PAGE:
However, there is also some evidence that e-cigarette use by smokers may increase the length of time it takes them to fully quit combusted cigarette smoking. Also, as Toll noted, some current smokers might opt for e-cigarettes to get through their day, only to get home and smoke combustible cigarettes. These seemingly conflicting findings on e-cigarettes’ potential use in smoking cessation reflect the complex nature of nicotine addiction as it relates to e-cigarettes. Panelists agreed that this smoking cessation potential should be explored, including which flavors may be useful for this purpose.
A major cautionary note: Currently, there are no independent clinical trials being conducted on cessation-aid potential of the most popular e-cigarette, Juul. While the onus should be on e-cigarette companies to prove their claims of public health benefit and efficacy as cessation agents, independently funded studies are also needed to provide evidence that is free from conflict of interest. Among the topics needing to be better understood is the health impact of inhaling fine and ultra-fine particles produced by e-cigarettes. Additionally, we need more data on the patterns of use, including use of e-cigarettes with other tobacco products (dual use). Funding for research into these topics is crucially important, the panelists said.
The panelists agreed that increasing appeal of e-cigarette products to current smokers could both intentionally and unintentionally increase their youth appeal and that further restrictions on kid-friendly flavors and youth-appealing marketing strategies should be put in place quickly.
The briefing panelists also discussed vaping culture among young people, noting that social media use in teens is intertwined with vaping. In a generation that has grown up with social media, vaping lends itself to the “performative” nature of platforms such as Instagram and Snapchat, where kids post comical tricks or poses. This social media culture around vaping drives “self-marketing” of e-cigarettes amongst teens, and that is potentially a much more complex challenge to solve than direct industry marketing.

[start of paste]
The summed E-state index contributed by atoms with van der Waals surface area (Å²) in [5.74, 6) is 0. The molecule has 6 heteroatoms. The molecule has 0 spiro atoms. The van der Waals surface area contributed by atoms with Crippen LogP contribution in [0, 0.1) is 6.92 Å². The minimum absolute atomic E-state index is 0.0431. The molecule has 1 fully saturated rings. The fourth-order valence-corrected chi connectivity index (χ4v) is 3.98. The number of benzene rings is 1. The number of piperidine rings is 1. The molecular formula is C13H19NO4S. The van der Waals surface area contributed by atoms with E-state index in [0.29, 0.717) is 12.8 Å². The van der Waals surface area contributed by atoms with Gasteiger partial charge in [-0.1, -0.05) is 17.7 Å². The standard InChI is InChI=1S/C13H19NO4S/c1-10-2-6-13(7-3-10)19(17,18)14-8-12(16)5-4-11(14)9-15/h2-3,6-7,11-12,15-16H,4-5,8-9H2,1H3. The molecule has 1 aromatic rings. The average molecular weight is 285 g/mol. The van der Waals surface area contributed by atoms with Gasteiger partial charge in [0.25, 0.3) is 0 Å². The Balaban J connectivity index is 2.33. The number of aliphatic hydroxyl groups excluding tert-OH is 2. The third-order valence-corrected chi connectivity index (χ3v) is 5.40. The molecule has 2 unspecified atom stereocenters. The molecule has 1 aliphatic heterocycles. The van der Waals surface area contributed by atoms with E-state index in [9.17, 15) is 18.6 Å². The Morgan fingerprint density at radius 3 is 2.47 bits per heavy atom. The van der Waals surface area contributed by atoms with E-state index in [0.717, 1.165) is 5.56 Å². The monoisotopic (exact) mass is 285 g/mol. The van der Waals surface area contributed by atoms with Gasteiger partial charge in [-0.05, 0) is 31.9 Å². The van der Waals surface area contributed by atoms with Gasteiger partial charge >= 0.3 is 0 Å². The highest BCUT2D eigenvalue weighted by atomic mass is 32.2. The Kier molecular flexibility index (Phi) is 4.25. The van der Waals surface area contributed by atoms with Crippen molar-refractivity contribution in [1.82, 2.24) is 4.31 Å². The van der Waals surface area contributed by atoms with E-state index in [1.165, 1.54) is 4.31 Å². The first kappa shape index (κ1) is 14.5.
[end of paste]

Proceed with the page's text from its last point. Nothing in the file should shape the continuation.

Panelists discussed the need to acknowledge that although much of the culture around vaping appears silly and naïve, most teens are keenly aware they are exposing themselves to potential harms and they consistently express a desire to get evidence-based and accurate information on the risks. Therefore, it’s important to communicate the risks to parents, teachers, students, and the public.
Overall, the discussion proved productive and nuanced, with several key takeaways for the audience:
- Kid-friendly flavors and marketing continue to be substantial challenges contributing to the rise in youth use.
- The FDA’s Center for Tobacco Products should be supported by the public and Congress in its current efforts on tobacco prevention and control.
- The FDA should also exert its authority as quickly as possible to conduct pre-market review of all products, including e-cigarettes and their components.
- Congressional members and staff can help ensure the FDA maintains its authority to regulate all tobacco products in the interest of public health and encourage the agency to accelerate action in ensuring limited appeal and marketing of e-cigarettes to youth.
- Parents, teachers, schools, and associations can work together on advocacy and education efforts to help stop the rise of e-cigarette use among youth and prevent this generation of kids from becoming addicted to nicotine.
The AACR appreciates the time and thoughtful commentary from its panelists. Speakers for this briefing were invited based on their experience and areas of expertise. Opinions expressed by speakers are their own and do not reflect official positions of their employers or organizations with which they are affiliated. The briefing is available for viewing.